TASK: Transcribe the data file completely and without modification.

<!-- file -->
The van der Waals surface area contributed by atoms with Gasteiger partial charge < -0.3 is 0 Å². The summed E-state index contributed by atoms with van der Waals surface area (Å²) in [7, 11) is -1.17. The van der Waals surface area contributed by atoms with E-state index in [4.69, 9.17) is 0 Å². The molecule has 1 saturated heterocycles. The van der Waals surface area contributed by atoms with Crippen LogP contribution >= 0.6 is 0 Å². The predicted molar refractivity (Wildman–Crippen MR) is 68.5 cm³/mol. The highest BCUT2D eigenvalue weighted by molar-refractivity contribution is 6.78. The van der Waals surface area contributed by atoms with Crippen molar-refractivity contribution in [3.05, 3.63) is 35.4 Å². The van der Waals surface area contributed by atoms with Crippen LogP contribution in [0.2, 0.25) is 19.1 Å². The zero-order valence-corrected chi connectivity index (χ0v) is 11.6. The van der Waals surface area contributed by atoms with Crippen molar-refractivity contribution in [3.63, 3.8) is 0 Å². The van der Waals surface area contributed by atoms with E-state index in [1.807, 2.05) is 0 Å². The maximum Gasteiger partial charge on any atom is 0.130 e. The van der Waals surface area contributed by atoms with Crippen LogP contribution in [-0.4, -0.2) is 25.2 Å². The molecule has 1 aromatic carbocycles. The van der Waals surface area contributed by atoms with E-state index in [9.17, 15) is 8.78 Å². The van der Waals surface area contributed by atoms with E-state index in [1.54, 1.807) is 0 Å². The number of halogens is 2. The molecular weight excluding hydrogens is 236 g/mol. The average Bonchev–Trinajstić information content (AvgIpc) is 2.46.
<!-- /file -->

The van der Waals surface area contributed by atoms with Gasteiger partial charge < -0.3 is 0 Å². The summed E-state index contributed by atoms with van der Waals surface area (Å²) in [7, 11) is -1.17. The van der Waals surface area contributed by atoms with E-state index in [4.69, 9.17) is 0 Å². The molecule has 1 saturated heterocycles. The van der Waals surface area contributed by atoms with Crippen LogP contribution >= 0.6 is 0 Å². The predicted molar refractivity (Wildman–Crippen MR) is 68.5 cm³/mol. The highest BCUT2D eigenvalue weighted by molar-refractivity contribution is 6.78. The van der Waals surface area contributed by atoms with Crippen molar-refractivity contribution in [3.05, 3.63) is 35.4 Å². The van der Waals surface area contributed by atoms with Crippen LogP contribution in [0.2, 0.25) is 19.1 Å². The zero-order valence-corrected chi connectivity index (χ0v) is 11.6. The van der Waals surface area contributed by atoms with Crippen molar-refractivity contribution in [3.63, 3.8) is 0 Å². The van der Waals surface area contributed by atoms with E-state index in [1.807, 2.05) is 0 Å². The maximum Gasteiger partial charge on any atom is 0.130 e. The van der Waals surface area contributed by atoms with Crippen LogP contribution in [-0.4, -0.2) is 25.2 Å². The molecule has 1 aromatic carbocycles. The van der Waals surface area contributed by atoms with E-state index in [9.17, 15) is 8.78 Å². The van der Waals surface area contributed by atoms with E-state index in [1.54, 1.807) is 0 Å². The number of halogens is 2. The molecular weight excluding hydrogens is 236 g/mol. The average Bonchev–Trinajstić information content (AvgIpc) is 2.46.